I think about hockey sweaters a lot. I’ve collected them since I was a kid. I doodle jersey concepts for fun. I study their history.
Of the ones I owned growing up, my favorite was my Steve Yzerman Team Canada jersey from the 1998 Olympics. White with the alternate captain’s A on it. Pro-weight, with that thick Bauer mesh over the body. Red dazzle material over the sleeves and shoulders with a loose mesh for venting down the side.
I always loved the feel of that sweater. The weight of the mesh. The giant Team Canada crest. Wearing it felt like wearing armor.
Though I’m a Detroit fan, no Red Wings jersey has felt like that. The mesh of an authentic jersey always feels good but the Winged Wheel is too small, its proportions are off. It’s a thing attached to the front of the sweater, not a part of it.
I think about the submissions I’ve done for the Grand Rapids Griffins’ jersey design contest and I realize how much those are influenced by that Team Canada jersey. I created them to be like armor. Heraldic imagery. And a big damn shield right on the front.
Two years ago I entered a design featuring a griffin silhouette on a shield as the primary logo, with the jersey in “vintage” white, blue, and red. The shoulder logo was a roundel with an interlocking GR logo the team had previously used. Last year I tweaked the logo to make the griffin’s wing a little cleaner, switched up the shoulder logos, changed the number font, and updated the colors to go along with the Griffins’ color change, but the striping pattern stayed the same.
This year I thought for certain that I was going to enter another red jersey, so I started with my previous design. I swapped out the “vintage” colors and simplified the striping pattern. Rather than black numbers with a white outline, I went with white numbers outlined in black as they would be more legible. I kept the player’s jersey number in the collar webbing because, as I’ve said before, I loved that feature of their old alternate jersey. I also brought back the shoulder logo from my original entry as a 20th Season patch no longer made sense. Finally, I broke down and put the Winged Wheel logo of the Detroit Red Wings on one shoulder, as the Griffins do that on their standard jerseys to denote their parent club, no matter how much I dislike the practice.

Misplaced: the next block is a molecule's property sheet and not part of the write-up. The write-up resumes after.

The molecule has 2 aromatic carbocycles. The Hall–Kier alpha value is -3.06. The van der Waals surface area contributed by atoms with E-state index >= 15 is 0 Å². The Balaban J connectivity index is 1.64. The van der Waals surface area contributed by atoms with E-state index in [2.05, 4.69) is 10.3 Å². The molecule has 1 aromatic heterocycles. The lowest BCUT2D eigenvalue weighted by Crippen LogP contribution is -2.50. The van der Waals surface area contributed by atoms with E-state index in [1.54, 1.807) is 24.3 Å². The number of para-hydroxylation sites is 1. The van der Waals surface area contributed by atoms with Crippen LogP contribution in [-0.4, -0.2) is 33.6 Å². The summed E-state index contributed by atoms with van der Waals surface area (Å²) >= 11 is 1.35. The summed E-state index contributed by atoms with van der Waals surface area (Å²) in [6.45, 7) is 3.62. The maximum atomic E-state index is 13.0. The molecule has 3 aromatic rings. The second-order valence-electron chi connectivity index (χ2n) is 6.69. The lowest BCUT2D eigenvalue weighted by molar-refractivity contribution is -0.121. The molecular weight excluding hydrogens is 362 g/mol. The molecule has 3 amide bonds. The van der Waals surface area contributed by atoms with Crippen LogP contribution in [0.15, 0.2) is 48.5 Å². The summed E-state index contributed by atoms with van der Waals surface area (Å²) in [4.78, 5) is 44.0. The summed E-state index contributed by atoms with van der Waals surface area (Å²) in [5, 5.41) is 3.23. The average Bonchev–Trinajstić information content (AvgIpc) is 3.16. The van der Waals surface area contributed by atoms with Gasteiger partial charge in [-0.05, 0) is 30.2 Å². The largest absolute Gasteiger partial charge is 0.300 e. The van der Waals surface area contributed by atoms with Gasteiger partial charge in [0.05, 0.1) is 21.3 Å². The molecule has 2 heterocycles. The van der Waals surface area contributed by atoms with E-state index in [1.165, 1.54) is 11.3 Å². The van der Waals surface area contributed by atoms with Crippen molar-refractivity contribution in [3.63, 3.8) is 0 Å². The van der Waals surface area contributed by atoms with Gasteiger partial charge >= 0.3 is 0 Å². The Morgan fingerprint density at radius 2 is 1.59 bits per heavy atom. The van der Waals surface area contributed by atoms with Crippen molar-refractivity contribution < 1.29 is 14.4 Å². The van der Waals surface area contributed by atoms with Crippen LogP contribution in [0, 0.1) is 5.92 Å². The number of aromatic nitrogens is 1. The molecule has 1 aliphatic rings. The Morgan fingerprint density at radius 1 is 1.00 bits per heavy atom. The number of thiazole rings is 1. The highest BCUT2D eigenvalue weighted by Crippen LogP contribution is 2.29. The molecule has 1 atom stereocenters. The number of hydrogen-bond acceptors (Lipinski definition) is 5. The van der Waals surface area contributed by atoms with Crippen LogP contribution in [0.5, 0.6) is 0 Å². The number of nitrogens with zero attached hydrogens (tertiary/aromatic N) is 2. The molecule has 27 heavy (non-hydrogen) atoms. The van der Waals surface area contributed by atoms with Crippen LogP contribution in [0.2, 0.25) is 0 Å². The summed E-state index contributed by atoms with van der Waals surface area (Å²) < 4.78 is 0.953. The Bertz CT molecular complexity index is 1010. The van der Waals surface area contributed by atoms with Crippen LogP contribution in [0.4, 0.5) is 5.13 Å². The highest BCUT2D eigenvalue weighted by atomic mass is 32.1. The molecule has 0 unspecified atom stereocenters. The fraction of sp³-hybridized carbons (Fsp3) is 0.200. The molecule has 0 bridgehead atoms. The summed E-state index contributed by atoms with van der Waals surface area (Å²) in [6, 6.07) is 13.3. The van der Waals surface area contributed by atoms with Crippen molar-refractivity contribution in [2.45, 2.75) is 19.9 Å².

I felt like that design was too simple, though, so I continued evolving the design. For the second generation, I switched the order of the sleeve colors and removed the shoulder yoke. I wanted the Griffins’ jersey to have an homage to the alternate colored sleeves of the Red Wings’ white jersey. I also brought back the black numbers outlined in white as I figured for a one-shot jersey, legibility is less of a concern (in fact, the Griffins wore dark red numbers on a dark blue jersey for one game two seasons ago).
Unfotunately, I thought that looked far too close to the design of the Texas Stars. While the Griffins selected a design two seasons ago that was basically a color swapped Iowa Wild jersey, I wasn’t comfortable submitting something like that.
As such, I decided to fully embrace the alternate-colored sleeves. I made the jersey body red with a black stripe bounded by white and the sleeves black with a red stripe and white outline. I also changed up the shoulder logo, replacing the interlocking GR with the griffin silhouette I used on the crest as I didn’t want to re-use one of the team’s existing marks, even modified.
At this point, I thought that I had my final design. I started showing it to a handful of people and near-universally the feedback was that they wanted to see a black version. Of course, I had started out trying to make a red jersey, so at first I ignored this. Eventually I hit the point where I had to listen to what my informal focus group was saying and did a switch of the colors. While a quick Twitter poll showed 53% of fans would have preferred a red jersey, 100% of people who saw both the red and black jerseys picked the black one. As such, the black one was my final design.
There are some coincidental homages in this design. The Grand Rapids Owls, an International Hockey League team in the late 1970s, wore jerseys with red sleeves that had black stripes outlined in white. Additionally, the Red Wings sold “fashion” jerseys (alternate jerseys that were never actually worn in-game) that had a black body with a red stripe at the waist, red sleeves with a black stripe, and numbers that match this design. The stripes did not include a white outline.